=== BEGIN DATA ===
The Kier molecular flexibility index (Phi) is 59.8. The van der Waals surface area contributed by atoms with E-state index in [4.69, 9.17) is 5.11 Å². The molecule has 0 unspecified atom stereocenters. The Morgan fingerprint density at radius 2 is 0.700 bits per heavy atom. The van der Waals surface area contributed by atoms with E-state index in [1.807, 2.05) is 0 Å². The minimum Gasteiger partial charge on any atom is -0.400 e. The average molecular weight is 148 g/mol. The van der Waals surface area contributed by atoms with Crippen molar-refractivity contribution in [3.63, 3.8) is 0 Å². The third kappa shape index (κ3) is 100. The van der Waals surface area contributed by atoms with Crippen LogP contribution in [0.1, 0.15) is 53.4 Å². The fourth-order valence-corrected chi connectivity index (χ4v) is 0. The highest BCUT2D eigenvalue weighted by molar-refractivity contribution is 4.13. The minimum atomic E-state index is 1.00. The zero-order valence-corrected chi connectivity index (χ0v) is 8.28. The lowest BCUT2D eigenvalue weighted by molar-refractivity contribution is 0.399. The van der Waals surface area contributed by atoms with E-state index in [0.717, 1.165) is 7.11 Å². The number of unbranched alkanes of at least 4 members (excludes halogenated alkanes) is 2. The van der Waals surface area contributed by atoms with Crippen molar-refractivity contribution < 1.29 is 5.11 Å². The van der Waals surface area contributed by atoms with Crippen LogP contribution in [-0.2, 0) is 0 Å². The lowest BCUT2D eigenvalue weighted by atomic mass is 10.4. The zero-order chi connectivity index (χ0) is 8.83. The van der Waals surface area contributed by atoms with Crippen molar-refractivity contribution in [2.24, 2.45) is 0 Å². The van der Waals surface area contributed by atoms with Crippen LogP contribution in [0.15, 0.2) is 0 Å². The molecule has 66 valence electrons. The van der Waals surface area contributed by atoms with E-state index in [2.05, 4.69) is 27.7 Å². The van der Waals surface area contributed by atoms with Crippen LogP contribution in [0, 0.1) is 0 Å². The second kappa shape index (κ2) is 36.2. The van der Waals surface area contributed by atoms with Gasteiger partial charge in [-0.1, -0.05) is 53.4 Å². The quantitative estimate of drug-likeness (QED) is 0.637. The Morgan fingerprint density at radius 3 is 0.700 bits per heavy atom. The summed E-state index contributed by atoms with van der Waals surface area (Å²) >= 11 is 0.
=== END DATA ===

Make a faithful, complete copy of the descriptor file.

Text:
The Kier molecular flexibility index (Phi) is 59.8. The van der Waals surface area contributed by atoms with E-state index in [4.69, 9.17) is 5.11 Å². The molecule has 0 unspecified atom stereocenters. The Morgan fingerprint density at radius 2 is 0.700 bits per heavy atom. The van der Waals surface area contributed by atoms with E-state index in [1.807, 2.05) is 0 Å². The minimum Gasteiger partial charge on any atom is -0.400 e. The average molecular weight is 148 g/mol. The van der Waals surface area contributed by atoms with Crippen molar-refractivity contribution in [3.63, 3.8) is 0 Å². The third kappa shape index (κ3) is 100. The van der Waals surface area contributed by atoms with Crippen LogP contribution in [0.1, 0.15) is 53.4 Å². The fourth-order valence-corrected chi connectivity index (χ4v) is 0. The highest BCUT2D eigenvalue weighted by molar-refractivity contribution is 4.13. The minimum atomic E-state index is 1.00. The zero-order valence-corrected chi connectivity index (χ0v) is 8.28. The lowest BCUT2D eigenvalue weighted by molar-refractivity contribution is 0.399. The van der Waals surface area contributed by atoms with E-state index in [0.717, 1.165) is 7.11 Å². The number of unbranched alkanes of at least 4 members (excludes halogenated alkanes) is 2. The van der Waals surface area contributed by atoms with Crippen molar-refractivity contribution < 1.29 is 5.11 Å². The van der Waals surface area contributed by atoms with Crippen LogP contribution in [-0.2, 0) is 0 Å². The lowest BCUT2D eigenvalue weighted by atomic mass is 10.4. The zero-order chi connectivity index (χ0) is 8.83. The van der Waals surface area contributed by atoms with Crippen molar-refractivity contribution in [2.24, 2.45) is 0 Å². The van der Waals surface area contributed by atoms with Crippen LogP contribution in [0.15, 0.2) is 0 Å². The molecule has 66 valence electrons. The van der Waals surface area contributed by atoms with E-state index in [2.05, 4.69) is 27.7 Å². The van der Waals surface area contributed by atoms with Crippen LogP contribution in [0, 0.1) is 0 Å². The second kappa shape index (κ2) is 36.2. The van der Waals surface area contributed by atoms with Gasteiger partial charge in [-0.1, -0.05) is 53.4 Å². The quantitative estimate of drug-likeness (QED) is 0.637. The Morgan fingerprint density at radius 3 is 0.700 bits per heavy atom. The summed E-state index contributed by atoms with van der Waals surface area (Å²) >= 11 is 0.